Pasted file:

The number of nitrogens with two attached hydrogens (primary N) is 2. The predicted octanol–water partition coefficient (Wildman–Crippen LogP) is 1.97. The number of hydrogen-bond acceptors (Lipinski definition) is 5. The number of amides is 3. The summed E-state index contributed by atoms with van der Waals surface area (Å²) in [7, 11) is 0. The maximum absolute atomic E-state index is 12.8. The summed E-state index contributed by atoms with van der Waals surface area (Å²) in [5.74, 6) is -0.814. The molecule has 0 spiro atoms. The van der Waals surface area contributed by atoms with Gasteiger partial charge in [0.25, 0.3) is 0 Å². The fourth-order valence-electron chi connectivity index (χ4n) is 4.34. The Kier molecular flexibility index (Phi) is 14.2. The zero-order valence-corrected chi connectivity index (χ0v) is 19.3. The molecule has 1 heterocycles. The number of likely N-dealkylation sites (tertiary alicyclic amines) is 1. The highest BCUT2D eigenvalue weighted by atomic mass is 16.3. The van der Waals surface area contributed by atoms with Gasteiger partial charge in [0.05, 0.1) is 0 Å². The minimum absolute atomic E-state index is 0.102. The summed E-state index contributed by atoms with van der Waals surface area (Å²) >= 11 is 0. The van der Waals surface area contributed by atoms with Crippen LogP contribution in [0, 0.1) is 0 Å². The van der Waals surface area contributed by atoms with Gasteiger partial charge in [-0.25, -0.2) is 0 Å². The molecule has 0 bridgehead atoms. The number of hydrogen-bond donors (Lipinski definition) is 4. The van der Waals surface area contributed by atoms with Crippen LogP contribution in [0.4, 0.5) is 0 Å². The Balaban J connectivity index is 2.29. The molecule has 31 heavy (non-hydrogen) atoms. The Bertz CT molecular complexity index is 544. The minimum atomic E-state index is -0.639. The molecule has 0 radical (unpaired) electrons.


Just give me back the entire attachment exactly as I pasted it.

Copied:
The number of nitrogens with two attached hydrogens (primary N) is 2. The predicted octanol–water partition coefficient (Wildman–Crippen LogP) is 1.97. The number of hydrogen-bond acceptors (Lipinski definition) is 5. The number of amides is 3. The summed E-state index contributed by atoms with van der Waals surface area (Å²) in [7, 11) is 0. The maximum absolute atomic E-state index is 12.8. The summed E-state index contributed by atoms with van der Waals surface area (Å²) in [5.74, 6) is -0.814. The molecule has 0 spiro atoms. The van der Waals surface area contributed by atoms with Gasteiger partial charge in [0.25, 0.3) is 0 Å². The fourth-order valence-electron chi connectivity index (χ4n) is 4.34. The Kier molecular flexibility index (Phi) is 14.2. The zero-order valence-corrected chi connectivity index (χ0v) is 19.3. The molecule has 1 heterocycles. The number of likely N-dealkylation sites (tertiary alicyclic amines) is 1. The highest BCUT2D eigenvalue weighted by atomic mass is 16.3. The van der Waals surface area contributed by atoms with Gasteiger partial charge in [0.05, 0.1) is 0 Å². The minimum absolute atomic E-state index is 0.102. The summed E-state index contributed by atoms with van der Waals surface area (Å²) >= 11 is 0. The van der Waals surface area contributed by atoms with Crippen LogP contribution in [0, 0.1) is 0 Å². The van der Waals surface area contributed by atoms with Gasteiger partial charge in [-0.25, -0.2) is 0 Å². The molecule has 0 bridgehead atoms. The number of hydrogen-bond donors (Lipinski definition) is 4. The van der Waals surface area contributed by atoms with Crippen LogP contribution in [0.4, 0.5) is 0 Å². The Balaban J connectivity index is 2.29. The molecule has 31 heavy (non-hydrogen) atoms. The Bertz CT molecular complexity index is 544. The minimum atomic E-state index is -0.639. The molecule has 0 radical (unpaired) electrons.